Bad news for skaters, hipsters, and emo teens: New data shows that wearing skinny jeans is linked to back pain. But the good news is that you’ve now got a legitimate excuse to break out the sweats.
According to consumer research collected by the British Chiropractic Association, 73 percent of women have suffered from back pain because of wearing certain items of clothing, and the number one culprit is skinny jeans. That’s because outfits that are too tight or stiff limit a person’s range of motion. Not being able to move freely adds more pressure and strain to the back, neck, and shoulder, potentially increasing the risk of pain and injury.
“Whilst we are certainly not saying stop wearing your favorite clothes altogether like most things in life, moderation is best and there are easy ways you can reduce the impact on your posture and overall health,” BCA chiropractor Tim Hutchful said in a statement.
According to the study, other clothing items that affect back pain include oversized bags and those worn on one side of the body, coats with large hoods, high heels, and backless shoes.
While the conclusions from the BCA study may make intuitive sense, keep in mind that it isn’t clear how many people were surveyed. It bears reminding that chiropractic practice is a focus on holistic health, and the strongest evidence supporting it involves treating back pain. Some people have questioned the legitimacy of chiropractic medicine — it’s considered a form of “alternative” medicine — but there is some research supporting its usefulness in treating certain ailments.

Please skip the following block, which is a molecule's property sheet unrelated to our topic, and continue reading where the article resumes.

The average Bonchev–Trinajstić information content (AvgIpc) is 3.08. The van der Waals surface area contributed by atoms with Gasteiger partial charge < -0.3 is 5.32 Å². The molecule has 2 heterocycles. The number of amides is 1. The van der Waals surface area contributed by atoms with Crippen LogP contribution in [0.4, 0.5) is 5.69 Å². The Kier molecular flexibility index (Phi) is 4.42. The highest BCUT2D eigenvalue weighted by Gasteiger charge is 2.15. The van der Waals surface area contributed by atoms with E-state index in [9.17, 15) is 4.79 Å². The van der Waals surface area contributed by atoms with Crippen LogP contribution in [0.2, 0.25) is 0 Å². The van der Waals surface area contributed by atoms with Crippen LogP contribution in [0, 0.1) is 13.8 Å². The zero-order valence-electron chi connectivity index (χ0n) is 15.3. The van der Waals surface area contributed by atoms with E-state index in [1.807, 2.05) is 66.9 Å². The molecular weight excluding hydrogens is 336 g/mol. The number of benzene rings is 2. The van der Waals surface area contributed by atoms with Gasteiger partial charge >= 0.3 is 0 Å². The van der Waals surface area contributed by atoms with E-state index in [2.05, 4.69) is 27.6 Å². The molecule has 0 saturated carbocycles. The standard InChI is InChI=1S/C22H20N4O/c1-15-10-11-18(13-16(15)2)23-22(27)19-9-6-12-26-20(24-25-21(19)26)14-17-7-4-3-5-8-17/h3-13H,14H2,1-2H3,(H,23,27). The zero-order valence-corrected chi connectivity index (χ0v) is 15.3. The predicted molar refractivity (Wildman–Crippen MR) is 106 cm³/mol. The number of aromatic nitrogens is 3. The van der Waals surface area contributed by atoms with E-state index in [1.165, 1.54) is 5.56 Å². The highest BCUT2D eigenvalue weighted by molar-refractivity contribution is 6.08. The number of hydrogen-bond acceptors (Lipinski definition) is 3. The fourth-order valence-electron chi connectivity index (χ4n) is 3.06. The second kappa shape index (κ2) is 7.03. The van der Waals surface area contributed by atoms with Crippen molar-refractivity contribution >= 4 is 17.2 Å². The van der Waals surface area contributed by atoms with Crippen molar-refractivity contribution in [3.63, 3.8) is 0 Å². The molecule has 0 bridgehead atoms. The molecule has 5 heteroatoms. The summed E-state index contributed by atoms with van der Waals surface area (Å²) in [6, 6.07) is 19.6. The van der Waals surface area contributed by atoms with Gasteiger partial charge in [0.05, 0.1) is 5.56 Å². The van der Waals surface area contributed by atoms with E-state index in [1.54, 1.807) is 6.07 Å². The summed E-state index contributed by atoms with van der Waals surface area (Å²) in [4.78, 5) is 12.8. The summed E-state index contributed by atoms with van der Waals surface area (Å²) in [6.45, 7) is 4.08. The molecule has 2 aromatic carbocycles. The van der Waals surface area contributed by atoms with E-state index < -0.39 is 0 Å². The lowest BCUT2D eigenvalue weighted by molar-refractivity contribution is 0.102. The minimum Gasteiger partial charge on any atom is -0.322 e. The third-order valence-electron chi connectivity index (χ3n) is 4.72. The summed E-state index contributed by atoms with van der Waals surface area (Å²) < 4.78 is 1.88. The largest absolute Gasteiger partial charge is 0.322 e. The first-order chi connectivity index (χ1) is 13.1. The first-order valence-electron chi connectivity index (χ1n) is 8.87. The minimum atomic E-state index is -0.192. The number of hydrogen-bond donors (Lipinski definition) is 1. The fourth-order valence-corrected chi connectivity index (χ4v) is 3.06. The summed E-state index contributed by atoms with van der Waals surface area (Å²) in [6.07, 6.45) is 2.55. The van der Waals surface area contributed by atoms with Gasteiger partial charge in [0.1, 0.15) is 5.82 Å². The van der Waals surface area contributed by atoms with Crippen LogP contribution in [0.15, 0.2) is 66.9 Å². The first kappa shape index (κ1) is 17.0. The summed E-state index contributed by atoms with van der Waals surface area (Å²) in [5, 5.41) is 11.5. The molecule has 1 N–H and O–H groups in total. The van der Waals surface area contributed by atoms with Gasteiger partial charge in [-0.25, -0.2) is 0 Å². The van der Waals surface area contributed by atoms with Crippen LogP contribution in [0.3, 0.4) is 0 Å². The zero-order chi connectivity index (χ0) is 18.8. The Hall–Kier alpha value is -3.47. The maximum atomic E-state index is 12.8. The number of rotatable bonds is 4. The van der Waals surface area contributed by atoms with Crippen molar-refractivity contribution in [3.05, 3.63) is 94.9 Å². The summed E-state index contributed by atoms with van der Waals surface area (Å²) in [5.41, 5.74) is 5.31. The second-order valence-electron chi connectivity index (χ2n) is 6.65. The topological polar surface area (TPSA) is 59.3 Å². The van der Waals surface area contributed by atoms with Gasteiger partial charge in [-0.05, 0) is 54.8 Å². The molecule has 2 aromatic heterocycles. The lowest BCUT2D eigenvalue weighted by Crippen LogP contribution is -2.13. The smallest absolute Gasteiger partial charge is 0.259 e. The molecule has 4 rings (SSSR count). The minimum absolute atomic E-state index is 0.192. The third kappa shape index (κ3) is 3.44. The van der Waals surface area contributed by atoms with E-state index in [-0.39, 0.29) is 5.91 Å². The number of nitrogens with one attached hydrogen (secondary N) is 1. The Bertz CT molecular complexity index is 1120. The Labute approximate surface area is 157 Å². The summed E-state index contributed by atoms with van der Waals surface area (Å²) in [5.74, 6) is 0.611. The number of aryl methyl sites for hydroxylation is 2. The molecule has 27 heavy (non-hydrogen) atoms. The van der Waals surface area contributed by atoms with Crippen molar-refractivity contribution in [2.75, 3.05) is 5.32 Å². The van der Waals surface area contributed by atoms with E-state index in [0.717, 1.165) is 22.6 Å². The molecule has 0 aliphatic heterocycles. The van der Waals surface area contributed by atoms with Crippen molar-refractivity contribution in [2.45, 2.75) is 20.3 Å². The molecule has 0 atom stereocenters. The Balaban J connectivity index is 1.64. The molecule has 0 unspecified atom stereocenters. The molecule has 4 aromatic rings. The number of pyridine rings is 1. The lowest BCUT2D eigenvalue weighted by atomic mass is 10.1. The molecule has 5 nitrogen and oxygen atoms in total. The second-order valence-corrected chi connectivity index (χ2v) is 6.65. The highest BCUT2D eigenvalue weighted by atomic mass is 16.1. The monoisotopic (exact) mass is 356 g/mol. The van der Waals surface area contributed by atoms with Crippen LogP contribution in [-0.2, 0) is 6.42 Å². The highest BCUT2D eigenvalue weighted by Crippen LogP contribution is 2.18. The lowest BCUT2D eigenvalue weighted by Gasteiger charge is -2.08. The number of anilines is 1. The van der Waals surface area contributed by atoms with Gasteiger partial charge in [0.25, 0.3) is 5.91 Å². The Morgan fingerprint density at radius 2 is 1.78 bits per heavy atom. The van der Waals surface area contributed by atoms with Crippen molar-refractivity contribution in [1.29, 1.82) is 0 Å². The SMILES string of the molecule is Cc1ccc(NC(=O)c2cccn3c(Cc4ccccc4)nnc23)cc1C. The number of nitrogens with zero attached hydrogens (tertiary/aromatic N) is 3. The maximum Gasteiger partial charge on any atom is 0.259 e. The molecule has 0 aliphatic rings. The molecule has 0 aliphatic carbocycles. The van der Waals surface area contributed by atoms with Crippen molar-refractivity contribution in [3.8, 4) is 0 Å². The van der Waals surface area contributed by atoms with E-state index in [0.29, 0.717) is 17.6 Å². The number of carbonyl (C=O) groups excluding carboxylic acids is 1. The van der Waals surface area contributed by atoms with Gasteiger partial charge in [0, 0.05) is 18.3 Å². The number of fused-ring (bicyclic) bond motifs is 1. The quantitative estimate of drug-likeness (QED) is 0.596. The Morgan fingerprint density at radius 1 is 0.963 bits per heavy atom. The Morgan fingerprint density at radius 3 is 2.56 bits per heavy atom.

Conclusive or not, the study is a good reminder that clothing choices can affect physical well-being. Fortunately, not all is lost if you want to keep wearing skinny jeans — there are other ways to improve your posture and reduce back pain. First, try limiting the number of times you wear tight pants per week to give your back a break. By changing up your style, it shifts the stress on your body (and boosts your fashion cred, to boot). Wearing loose clothes will also let your body move around more freely. And if you must carry around a heavy handbag, take unnecessary items out, alternate the shoulder you wear it on, or wear a backpack to evenly distribute the weight across both shoulders.
“While overloaded and heavy handbags are a common culprit, some more unexpected items like skinny jeans can also wreak havoc – they restrict free movement in areas such as the hips and knees, affecting the way we hold our bodies,” Hutchful said.